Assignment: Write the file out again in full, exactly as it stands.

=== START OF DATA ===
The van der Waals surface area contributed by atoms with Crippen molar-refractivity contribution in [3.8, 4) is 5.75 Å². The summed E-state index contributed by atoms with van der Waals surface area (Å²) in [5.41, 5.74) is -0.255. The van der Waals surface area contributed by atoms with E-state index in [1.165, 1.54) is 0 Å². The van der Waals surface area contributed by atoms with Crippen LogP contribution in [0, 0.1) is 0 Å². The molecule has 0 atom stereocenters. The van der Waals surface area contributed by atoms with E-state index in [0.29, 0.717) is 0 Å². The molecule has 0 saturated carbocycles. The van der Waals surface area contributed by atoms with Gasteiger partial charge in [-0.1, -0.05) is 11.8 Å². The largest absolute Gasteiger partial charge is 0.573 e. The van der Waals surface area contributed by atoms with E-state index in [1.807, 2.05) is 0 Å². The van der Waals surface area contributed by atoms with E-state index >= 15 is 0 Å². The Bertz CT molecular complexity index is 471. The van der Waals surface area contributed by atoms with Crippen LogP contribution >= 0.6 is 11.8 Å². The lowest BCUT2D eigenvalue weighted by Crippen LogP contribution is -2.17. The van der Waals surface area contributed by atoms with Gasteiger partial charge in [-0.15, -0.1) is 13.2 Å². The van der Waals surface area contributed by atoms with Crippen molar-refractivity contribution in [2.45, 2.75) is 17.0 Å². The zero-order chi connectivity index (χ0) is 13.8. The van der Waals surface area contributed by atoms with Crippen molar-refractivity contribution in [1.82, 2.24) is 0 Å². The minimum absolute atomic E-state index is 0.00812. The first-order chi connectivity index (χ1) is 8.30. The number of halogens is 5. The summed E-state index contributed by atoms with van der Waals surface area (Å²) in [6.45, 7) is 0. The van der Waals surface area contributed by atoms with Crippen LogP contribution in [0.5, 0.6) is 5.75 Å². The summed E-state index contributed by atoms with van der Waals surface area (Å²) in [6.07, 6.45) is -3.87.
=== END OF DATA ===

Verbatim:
The van der Waals surface area contributed by atoms with Crippen molar-refractivity contribution in [3.8, 4) is 5.75 Å². The summed E-state index contributed by atoms with van der Waals surface area (Å²) in [5.41, 5.74) is -0.255. The van der Waals surface area contributed by atoms with E-state index in [1.165, 1.54) is 0 Å². The van der Waals surface area contributed by atoms with Crippen LogP contribution in [0, 0.1) is 0 Å². The molecule has 0 atom stereocenters. The van der Waals surface area contributed by atoms with E-state index in [0.29, 0.717) is 0 Å². The molecule has 0 saturated carbocycles. The van der Waals surface area contributed by atoms with Gasteiger partial charge in [-0.1, -0.05) is 11.8 Å². The largest absolute Gasteiger partial charge is 0.573 e. The van der Waals surface area contributed by atoms with E-state index in [1.807, 2.05) is 0 Å². The van der Waals surface area contributed by atoms with E-state index >= 15 is 0 Å². The Bertz CT molecular complexity index is 471. The van der Waals surface area contributed by atoms with Crippen LogP contribution >= 0.6 is 11.8 Å². The lowest BCUT2D eigenvalue weighted by Crippen LogP contribution is -2.17. The van der Waals surface area contributed by atoms with Gasteiger partial charge in [-0.15, -0.1) is 13.2 Å². The van der Waals surface area contributed by atoms with Crippen molar-refractivity contribution in [2.45, 2.75) is 17.0 Å². The zero-order chi connectivity index (χ0) is 13.8. The van der Waals surface area contributed by atoms with Crippen molar-refractivity contribution in [1.82, 2.24) is 0 Å². The minimum absolute atomic E-state index is 0.00812. The first-order chi connectivity index (χ1) is 8.30. The number of halogens is 5. The summed E-state index contributed by atoms with van der Waals surface area (Å²) in [6.45, 7) is 0. The van der Waals surface area contributed by atoms with Crippen LogP contribution in [0.5, 0.6) is 5.75 Å². The summed E-state index contributed by atoms with van der Waals surface area (Å²) in [6.07, 6.45) is -3.87.